A documentary following a Canadian couple who spent a year trying to see who could produce the least waste proved one of my favorites from last week's Tallgrass Film Festival.
"The Clean Bin Project" provided a stark view of what, and how much, we throw away and how simple it would be to limit what we take to the landfill.
Grant Baldwin and Jen Rustemeyer of Vancouver, British Columbia, tried to live one year with zero waste. Their results were remarkable. They composted and recycled just about everything and finished the year with little more than a small waste basket full of trash.
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I learned so much more talking to Baldwin while he was in Wichita, I caught up with the couple this week by telephone at their home. What's more impressive is how they've been able to continue to produce less trash for the landfill. Instead of competing, they now share one small trash bin.
"We take our garbage out every three months, and it's about the size that would fit in a microwave," said Baldwin, who visited Wichita with the film.
During the year of their project, they had rules, including not buying any material goods, except for what Baldwin needed for his job. That means they had to avoid all packaging that couldn't be recycled in some way.
That means taking their own, reusable containers for eating out, including eating utensils. They carry stainless steel containers in their cars to carry food from takeout or from the deli. They just ask the people behind the counter to use their containers instead of the disposable ones the restaurant or store provides. As you'll see in the movie, they get some strange reactions initially, but people usually comply.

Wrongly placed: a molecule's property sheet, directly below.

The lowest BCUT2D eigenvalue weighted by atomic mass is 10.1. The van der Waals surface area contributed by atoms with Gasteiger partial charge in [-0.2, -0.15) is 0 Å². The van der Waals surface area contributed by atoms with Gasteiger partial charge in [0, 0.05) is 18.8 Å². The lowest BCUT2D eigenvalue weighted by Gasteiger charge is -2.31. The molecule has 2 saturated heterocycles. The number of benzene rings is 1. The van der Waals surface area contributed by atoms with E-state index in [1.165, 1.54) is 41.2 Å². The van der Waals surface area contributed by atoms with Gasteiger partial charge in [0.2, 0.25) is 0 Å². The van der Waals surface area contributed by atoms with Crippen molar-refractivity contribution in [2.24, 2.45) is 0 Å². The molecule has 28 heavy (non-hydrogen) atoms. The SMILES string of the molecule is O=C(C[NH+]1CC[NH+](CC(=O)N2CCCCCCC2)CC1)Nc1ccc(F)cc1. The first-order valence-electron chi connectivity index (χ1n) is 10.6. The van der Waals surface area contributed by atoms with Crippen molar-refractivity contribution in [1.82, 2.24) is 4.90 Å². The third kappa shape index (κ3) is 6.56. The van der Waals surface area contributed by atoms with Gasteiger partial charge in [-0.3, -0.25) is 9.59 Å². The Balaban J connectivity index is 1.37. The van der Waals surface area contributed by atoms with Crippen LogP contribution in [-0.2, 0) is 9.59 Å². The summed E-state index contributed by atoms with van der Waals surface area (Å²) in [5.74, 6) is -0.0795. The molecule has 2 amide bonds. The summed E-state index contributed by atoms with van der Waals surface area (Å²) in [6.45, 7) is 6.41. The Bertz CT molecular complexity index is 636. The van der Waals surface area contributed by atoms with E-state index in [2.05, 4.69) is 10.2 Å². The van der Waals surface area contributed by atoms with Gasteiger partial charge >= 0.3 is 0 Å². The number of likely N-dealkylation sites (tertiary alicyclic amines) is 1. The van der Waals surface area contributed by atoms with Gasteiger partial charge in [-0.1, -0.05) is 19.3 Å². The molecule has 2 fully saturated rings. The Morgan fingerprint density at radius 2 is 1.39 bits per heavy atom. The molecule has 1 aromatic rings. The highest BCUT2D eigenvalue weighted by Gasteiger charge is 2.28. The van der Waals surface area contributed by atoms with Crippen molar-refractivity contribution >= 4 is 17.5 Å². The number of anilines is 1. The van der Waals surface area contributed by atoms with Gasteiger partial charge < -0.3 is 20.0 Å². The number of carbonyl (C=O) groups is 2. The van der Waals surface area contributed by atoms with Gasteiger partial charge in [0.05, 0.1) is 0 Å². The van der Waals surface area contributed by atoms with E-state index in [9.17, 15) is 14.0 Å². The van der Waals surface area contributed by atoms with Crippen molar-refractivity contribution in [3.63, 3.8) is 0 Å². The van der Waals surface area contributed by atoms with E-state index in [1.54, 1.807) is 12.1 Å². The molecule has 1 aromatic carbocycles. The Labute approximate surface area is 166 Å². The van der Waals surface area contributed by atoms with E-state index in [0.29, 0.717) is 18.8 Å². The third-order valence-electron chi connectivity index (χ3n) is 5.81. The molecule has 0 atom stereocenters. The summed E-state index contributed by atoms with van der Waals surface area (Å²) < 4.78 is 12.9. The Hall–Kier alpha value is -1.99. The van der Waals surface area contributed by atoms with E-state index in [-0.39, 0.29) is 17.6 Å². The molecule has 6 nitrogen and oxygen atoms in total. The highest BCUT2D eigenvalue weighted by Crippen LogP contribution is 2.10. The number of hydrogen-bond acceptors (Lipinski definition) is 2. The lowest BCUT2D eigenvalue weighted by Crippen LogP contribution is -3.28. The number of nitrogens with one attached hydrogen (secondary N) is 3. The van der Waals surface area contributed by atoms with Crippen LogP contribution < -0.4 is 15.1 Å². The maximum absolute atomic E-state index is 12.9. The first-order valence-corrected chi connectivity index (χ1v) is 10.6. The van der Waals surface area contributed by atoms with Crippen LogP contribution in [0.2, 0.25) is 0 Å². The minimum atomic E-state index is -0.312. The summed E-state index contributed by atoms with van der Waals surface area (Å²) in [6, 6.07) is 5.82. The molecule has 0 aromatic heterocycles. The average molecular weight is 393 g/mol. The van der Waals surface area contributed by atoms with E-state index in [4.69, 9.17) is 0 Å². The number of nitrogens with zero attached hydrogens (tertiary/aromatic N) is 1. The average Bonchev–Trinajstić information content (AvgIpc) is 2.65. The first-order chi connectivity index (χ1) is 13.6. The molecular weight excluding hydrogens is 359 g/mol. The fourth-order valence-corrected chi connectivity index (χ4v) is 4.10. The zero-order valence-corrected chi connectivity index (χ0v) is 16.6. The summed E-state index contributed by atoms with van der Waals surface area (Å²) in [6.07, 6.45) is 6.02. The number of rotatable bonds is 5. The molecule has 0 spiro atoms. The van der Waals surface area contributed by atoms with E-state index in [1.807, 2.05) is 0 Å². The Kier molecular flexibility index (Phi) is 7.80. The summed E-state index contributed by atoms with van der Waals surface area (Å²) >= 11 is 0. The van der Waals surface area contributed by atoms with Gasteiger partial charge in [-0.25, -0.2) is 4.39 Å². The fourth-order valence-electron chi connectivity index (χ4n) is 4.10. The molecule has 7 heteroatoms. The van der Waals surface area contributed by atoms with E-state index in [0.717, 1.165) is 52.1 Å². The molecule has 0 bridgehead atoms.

"I heard a good analogy from a guy who teaches zero waste, who said you have to prepare yourself for the urban wilderness," Baldwin said. "When you go out hiking in the wilderness you have to pack it in and pack it out. It's the same in the urban wilderness. It's pretty funny."
During his visit in Wichita, I noticed Baldwin carrying his own fork with him.
"At the end of the project, we got these little sets as gifts," Rustemeyer said. "They have a fork, a knife, a spoon and chopsticks and they're all made of bamboo, so you can fly with them. But when I'm just around town, I keep, like, a regular fork and knife in the car."
They use cloth bags for groceries, of course, and mesh bags for produce.
One question they get asked: What about toilet paper?
The couple can buy hygiene items. But they buy recycled or eco-friendly toilet paper. Rustemeyer worried about the plastic packaging, which is hard to recycle. She found a recycling center that would take the wrapping, as does Kansas Pro Miller Recycling in Wichita — they go with the plastic grocery bags. Rustemeyer also found a janitorial supply company which deals in recycled toilet paper and packages it in cardboard boxes, which is easier to recycle.
During the competition and making of the documentary, Rustemeyer said what worried her most was feminine hygiene products. She found the solution with a menstrual cup, a silicone device that worn like a tampon but is reusable. They've been around since the 1930s.
"I did not know about it until I started this project, and I wish I had. I love them," she said.
Baldwin and Rustemeyer said what sounds complicated is really a matter of rethinking the way we live.
"We used to live this way years ago,” Baldwin said. “We have gotten away from it.”
While the movie is not yet in distribution but is available for community screenings and private showings in schools.
Baldwin said he would like to return to Wichita and bring Rustemeyer with him this time. They would schedule a community showing and spend the day visiting schools and teaching about zero waste.
"All we'd need is a sponsor," he said.
"The Clean Bin Project" tries to inspire others to think about what they use, and what we throw away.
"The reason we did it was not to show how awesome we are," Baldwin said. "If we can get more people to change the way they live, and to think about what we throw away, maybe that will make a difference."